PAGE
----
2. An audio signal generating apparatus as claimed in claim 1 in which said time base compressing means comprises an analog-to-digital converter for converting said time base compressed audio signal into first digital audio data, an address signal generating part for producing a write-in address signal based on a first clock signal which is obtained from said clock signal generating means and has a repetition frequency Fs1, and for producing a read-out address signal based on a second clock signal which is obtained from said clock signal generating means and has a repetition frequency Fs2 which is M times the repetition frequency Fs1, a plurality of digital memories responsive to the address signals from said address signal generating part for time-divisionally writing therein said first digital audio data and for thereafter time-divisionally reading out therefrom second digital audio data having the time base thereof compressed to 1/M, and a digital-to-analog converter for converting said second digital audio data into an analog signal and for producing the analog signal as said time base compressed audio signal.
3. An audio signal generating apparatus as claimed in claim 1 in which a reproducing speed of said time base expanded audio signal and frequencies of the clock signals generated from said clock signal generating means are switched over depending on whether the composite video signal which is recorded on the video disc together with the audio signal is the first or second composite video signal.
4. An audio signal generating apparatus as claimed in claim 1 in which said time base expanded audio signal generating means generates an audio signal having the time base thereof expanded by N, where N is a natural number greater than or equal to two, and said time base compressing means compresses by 1/N the time base of said time base expanded audio signal received for every time period equal to a reproducing time period of N track turns and repeatedly produces the time base compressed audio signal N times.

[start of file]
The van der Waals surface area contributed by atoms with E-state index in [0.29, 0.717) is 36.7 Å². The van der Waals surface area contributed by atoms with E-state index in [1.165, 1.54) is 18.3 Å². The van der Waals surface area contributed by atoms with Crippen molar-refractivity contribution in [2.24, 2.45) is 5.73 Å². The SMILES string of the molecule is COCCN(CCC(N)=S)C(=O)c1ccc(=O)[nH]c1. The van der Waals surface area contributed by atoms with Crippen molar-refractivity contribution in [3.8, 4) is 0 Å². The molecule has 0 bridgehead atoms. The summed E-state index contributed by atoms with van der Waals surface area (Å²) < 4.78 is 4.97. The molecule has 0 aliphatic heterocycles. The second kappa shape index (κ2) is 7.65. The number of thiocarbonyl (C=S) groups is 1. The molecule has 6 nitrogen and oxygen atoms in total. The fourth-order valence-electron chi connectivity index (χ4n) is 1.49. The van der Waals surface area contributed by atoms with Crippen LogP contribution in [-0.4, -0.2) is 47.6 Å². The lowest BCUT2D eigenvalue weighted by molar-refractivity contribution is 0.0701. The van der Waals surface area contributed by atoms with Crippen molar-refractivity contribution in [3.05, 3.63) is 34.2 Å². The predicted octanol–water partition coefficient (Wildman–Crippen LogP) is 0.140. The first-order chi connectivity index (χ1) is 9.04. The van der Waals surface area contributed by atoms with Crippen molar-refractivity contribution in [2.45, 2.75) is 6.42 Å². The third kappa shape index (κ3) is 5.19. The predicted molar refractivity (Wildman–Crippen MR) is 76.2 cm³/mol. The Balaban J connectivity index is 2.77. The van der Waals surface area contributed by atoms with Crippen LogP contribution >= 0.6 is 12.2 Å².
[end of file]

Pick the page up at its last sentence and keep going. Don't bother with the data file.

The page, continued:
5. An audio signal generating apparatus as claimed in claim 1 in which said time base expanded audio signal generating means expands by 8/5 the time base of an audio signal which is to be reproduced together with a composite video signal having as its source a movie film having 24 picture frames per second, said said time base compressing means compresses by 5/8 the time base of said time base expanded audio signal received for every time period equal to a reproducing time period of 2.5 track turns and produces the time base compressed audio signal with portions thereof repeated.
Description
TECHNICAL FIELD

The present invention relates to an audio signal generating apparatus for generating in synchronism with a composite video signal an audio signal which is to be recorded, when producing a video disc, that is, a rotary recording medium recorded with a television signal comprising a composite video signal and an audio signal.

BACKGROUND ART

A video disc which is recorded with a television signal comprising a composite video signal and an audio signal is recorded with a plurality of fields of the television signal in one track turn (description will hereinafter be given for a case where four fields are recorded), in order to realize a large recording capacity under limitations such as practical diameter and rotational speed of the disc and a relative linear velocity between a pickup and the disc for obtaining a satisfactory signal-to-noise ratio. When playing this video disc in a still picture reproduction mode, the same track turn is scanned repeatedly. For this reason, in the still picture reproduction mode, the audio signal in the reproduced television signal is generally muted and the sound is not generated, while information in the four fields of the composite video signal are reproduced repeatedly. However, in the case where the picture content of the video signal which is to be reproduced relates to a moving picture, the pictures of the four fields recorded in one track turn are mutually different, and the picture reproduced in the still picture reproduction mode will not appear still but will appear as if it is undergoing a reciprocating movement. Hence, the reciprocating movement in the picture reproduced in the still picture reproduction mode becomes large as the movement in the moving picture becomes fast, and there is a disadvantage in that the picture reproduced in the still picture reproduction mode does not appear still and is awkward.